Grow Your Knowledge: An Informative Guide on Cannabis Plant Anatomy

cannabis plant anatomy

Slowly but surely, a growing number of nations around the world are legalizing cannabis. In fact, analysts expect the legal marijuana industry to expand to $57 billion by the year 2027.

There’s been a lot of talk about cannabis lately. Accordingly, you may want to know a bit more about the anatomy of a cannabis plant.

Marijuana plants have several components. Many of those components are found on other plant species.

For example, cannabis plants grow on long, skinny stems. However, they stand out for their large, well-known fan leaves.

These leaves extend from a part of the plant called nodes. However, there are a lot more parts to a cannabis plant.

For an informative guide on cannabis plant anatomy, keep reading.

The Parts of a Cannabis Plant

The most significant part of the cannabis plant for consumers is its flowers, also called buds. Here, unique configurations emerge.

For example, you’ll see fiery orange hairs and sugary crystals. You’ll also see chunky buds enveloped by minuscule leaves.

Marijuana seeds come from female cannabis plants. They carry the genetics for both male and female plant offspring.

The seeds germinate and sprout, forming a taproot. Eventually, the taproot will become the main root that anchors the plant.

A Detailed Look at Cannabis Plant Anatomy

There are many parts of a cannabis plant. The following offers a closer look at the various parts.

Cotyledon Leaves

The cotyledon leaves are the first leaves to grow from seeds following germination. They grow together in pairs.

Cotyledon leaves are a sign of successful germination. They indicate that a plant is likely to grow strong and healthy.


Cannabis roots grow downward from the primary stalk of the plant. They’ll extend down into the soil.

Cannabis roots that grow from seed are call taproots. Taproots are the lifeline of a cannabis plant.

They pull water and oxygen into the plant. In this way, taproots enable cannabis plants to become strong and healthy. Growers also add a fungus called Mycorrhizae to cannabis plant soil to help improve its root system.


The main stem of a marijuana plant is also called a stalk. It grows straight up out of the root system.

The stem supports all the lateral branches of the cannabis plant. It also gives the plant stability and structure.

After a cannabis plant grows around five nodes, growers might cut off the top. They’ll trim the top of the stem to force the plant to grow out laterally. In this way, growers can produce more bud sites.


The branches of a cannabis plant grow out of the main stem. They support the fan leaves and buds.

Usually, growers will train a cannabis plant by topping the branches. This practice also helps create more bud sites.


The node of a cannabis plant is the point where a branch grows from the main stem. Alternatively, a branch may grow into another branch.

Sometimes, fan leaves and buds can grow on nodes. However, this doesn’t happen in every instance.

A node is helpful in determining the sex of a marijuana plant or pre-flower. Here, you can observe the beginnings of male and female sex organs.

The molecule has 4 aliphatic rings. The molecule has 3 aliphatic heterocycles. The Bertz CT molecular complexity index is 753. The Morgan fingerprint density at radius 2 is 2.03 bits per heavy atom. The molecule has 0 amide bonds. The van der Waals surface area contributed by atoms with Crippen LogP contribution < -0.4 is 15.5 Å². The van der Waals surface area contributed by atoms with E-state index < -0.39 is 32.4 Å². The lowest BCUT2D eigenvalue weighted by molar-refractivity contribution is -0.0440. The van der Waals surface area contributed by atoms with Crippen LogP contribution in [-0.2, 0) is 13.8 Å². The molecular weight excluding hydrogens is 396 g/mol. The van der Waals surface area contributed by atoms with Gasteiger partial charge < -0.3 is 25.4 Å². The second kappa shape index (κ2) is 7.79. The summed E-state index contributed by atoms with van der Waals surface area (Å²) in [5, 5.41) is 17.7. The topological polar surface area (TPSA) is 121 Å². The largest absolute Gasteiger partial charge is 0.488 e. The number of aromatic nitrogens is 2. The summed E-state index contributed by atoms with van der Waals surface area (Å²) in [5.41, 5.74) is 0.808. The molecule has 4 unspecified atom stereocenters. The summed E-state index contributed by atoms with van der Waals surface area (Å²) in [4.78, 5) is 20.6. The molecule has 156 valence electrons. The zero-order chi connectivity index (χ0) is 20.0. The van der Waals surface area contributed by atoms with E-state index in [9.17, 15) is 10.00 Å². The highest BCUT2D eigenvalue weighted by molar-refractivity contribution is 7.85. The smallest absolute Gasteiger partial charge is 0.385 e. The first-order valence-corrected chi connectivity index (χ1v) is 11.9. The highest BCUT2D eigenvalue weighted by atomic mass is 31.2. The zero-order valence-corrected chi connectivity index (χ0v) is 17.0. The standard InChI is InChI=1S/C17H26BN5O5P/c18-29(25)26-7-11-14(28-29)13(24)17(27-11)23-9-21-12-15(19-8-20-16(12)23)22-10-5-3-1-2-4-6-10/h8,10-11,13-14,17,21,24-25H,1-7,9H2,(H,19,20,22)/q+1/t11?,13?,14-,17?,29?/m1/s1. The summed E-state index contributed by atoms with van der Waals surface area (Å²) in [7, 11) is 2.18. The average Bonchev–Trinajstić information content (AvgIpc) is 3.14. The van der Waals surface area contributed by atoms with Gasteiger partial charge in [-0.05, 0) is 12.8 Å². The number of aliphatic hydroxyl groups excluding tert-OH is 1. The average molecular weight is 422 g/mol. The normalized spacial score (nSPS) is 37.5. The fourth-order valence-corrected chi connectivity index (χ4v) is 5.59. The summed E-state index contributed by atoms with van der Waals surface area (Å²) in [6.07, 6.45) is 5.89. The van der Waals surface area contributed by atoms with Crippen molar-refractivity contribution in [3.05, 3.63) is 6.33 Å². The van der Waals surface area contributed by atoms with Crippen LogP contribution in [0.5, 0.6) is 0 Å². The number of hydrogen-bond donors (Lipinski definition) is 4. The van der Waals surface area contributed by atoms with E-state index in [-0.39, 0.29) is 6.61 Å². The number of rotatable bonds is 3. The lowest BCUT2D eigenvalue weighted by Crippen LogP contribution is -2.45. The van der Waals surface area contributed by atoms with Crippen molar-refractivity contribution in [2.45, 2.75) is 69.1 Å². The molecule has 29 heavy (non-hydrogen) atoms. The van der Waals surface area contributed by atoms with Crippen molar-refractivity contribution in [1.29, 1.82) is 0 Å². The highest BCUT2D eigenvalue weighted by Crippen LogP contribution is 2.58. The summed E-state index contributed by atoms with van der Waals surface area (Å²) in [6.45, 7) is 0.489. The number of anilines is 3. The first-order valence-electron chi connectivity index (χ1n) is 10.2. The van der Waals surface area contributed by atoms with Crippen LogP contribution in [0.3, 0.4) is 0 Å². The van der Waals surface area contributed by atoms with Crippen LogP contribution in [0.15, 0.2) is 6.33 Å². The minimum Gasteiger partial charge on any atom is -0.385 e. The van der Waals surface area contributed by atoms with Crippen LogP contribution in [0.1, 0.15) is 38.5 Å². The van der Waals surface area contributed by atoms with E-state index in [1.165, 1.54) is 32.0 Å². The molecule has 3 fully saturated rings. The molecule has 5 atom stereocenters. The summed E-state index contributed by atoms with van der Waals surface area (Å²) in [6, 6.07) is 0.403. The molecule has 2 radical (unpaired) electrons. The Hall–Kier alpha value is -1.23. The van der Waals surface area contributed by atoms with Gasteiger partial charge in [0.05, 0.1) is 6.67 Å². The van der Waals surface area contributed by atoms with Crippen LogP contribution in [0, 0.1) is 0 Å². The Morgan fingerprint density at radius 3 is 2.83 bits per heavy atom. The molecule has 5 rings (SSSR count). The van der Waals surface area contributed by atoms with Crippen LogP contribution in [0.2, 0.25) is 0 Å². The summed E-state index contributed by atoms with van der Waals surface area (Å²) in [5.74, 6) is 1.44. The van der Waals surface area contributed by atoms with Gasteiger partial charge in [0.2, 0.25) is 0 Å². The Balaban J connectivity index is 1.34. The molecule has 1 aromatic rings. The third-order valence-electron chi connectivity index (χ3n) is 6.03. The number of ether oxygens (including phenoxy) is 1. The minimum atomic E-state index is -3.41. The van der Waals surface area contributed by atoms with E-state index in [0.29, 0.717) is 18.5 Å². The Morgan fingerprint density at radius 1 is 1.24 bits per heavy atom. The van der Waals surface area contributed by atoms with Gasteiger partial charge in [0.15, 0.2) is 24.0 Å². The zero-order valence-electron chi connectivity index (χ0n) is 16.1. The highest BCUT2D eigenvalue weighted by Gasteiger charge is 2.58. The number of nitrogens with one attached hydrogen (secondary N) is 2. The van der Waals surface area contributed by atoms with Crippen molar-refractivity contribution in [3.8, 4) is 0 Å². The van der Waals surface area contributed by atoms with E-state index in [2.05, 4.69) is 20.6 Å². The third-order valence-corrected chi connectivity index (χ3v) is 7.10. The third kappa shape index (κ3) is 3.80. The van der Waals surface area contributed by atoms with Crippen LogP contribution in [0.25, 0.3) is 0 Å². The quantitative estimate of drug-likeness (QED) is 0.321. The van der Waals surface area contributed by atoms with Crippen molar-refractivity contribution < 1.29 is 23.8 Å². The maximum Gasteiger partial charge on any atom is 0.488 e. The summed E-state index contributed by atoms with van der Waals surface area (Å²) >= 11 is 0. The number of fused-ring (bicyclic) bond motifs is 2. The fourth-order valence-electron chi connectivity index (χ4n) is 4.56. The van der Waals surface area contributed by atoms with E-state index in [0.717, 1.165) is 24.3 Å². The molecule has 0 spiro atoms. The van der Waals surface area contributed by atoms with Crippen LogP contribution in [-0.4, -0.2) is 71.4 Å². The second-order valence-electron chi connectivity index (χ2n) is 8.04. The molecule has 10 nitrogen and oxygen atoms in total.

In between the nodes, there’s an area called the internodal spacing. Growers observe this area to get a sense of whether the plant will grow short or tall.

Fan Leaves

The fan leaves are probably the most well-known part of the cannabis plant—with the exception of the buds. The triangular, jagged edge leaves are iconic around the world.

Fan leaves to capture light for the cannabis plant. Also, they usually carry little to no resin. Despite their notoriety, growers usually discard cannabis fan leaves when trimming the plant.

Sugar Leaves

Cannabis sugar leaves are small. They’re coated with resin that forms round buds.

Growers will typically trim sugar leaves during harvest. However, they’ll save them for other products. These products may include pre-rolls and cannabis extracts.


Cannabis flowers are the most popular part of the plant. These parts of the plant are called buds.

Buds are the fruits of labour for growers and the product that people know and love. They contain cannabinoids and turpentines that create the recreational and medicinal effects of marijuana.

Buds only grow on female cannabis plants. Growers must dry them before they’re fit for consumption.


The cannabis cola is also called a budding site. This area is where clusters of buds grow together tightly.

Smaller colas might grow along the budding sites of lower branches. Meanwhile, the main cola will typically form at the top of the plant. The main cola is also called the apical bud.

Bract and Calyx

The bracts encapsulate the female reproductive structures of the cannabis plant. They look like green tear-shaped leaves.

The leaves are heavily covered with resin glands. The glands produce the largest concentration of cannabinoids among all parts of the plant.

Meanwhile, cannabis calyx is invisible to the naked eye. The structure is a translucent layer that forms over the ovule of a flower base. Also, they’re enclosed by the bracts.

Stigma and Pistil

The cannabis pistil contains the reproductive parts of the flower. It’s also quite vibrant. The pistils have bright, hair-like strands called stigmas. The stigmas collect pollen from the males.


Cannabis trichomes are minuscule. Yet, they’re hard to miss.

The trichomes form a blanket of crystal resin on the cannabis bud. The resin secretes through translucent, mushroom-shaped glands. The glands are located on the plant leaves, stems and calyxes.

Trichomes are clear, bulbous globes. They ooze aromatic oils called turpentines as well as therapeutic cannabinoids such as THC and CBD.

Researchers are doing interesting things with THC. If you’d like to learn more about THC research, this info will bring you up-to-date.

The Male versus the Female Cannabis Plant

The cannabis plant is diecious. In other words, a cannabis plant can become either male or female.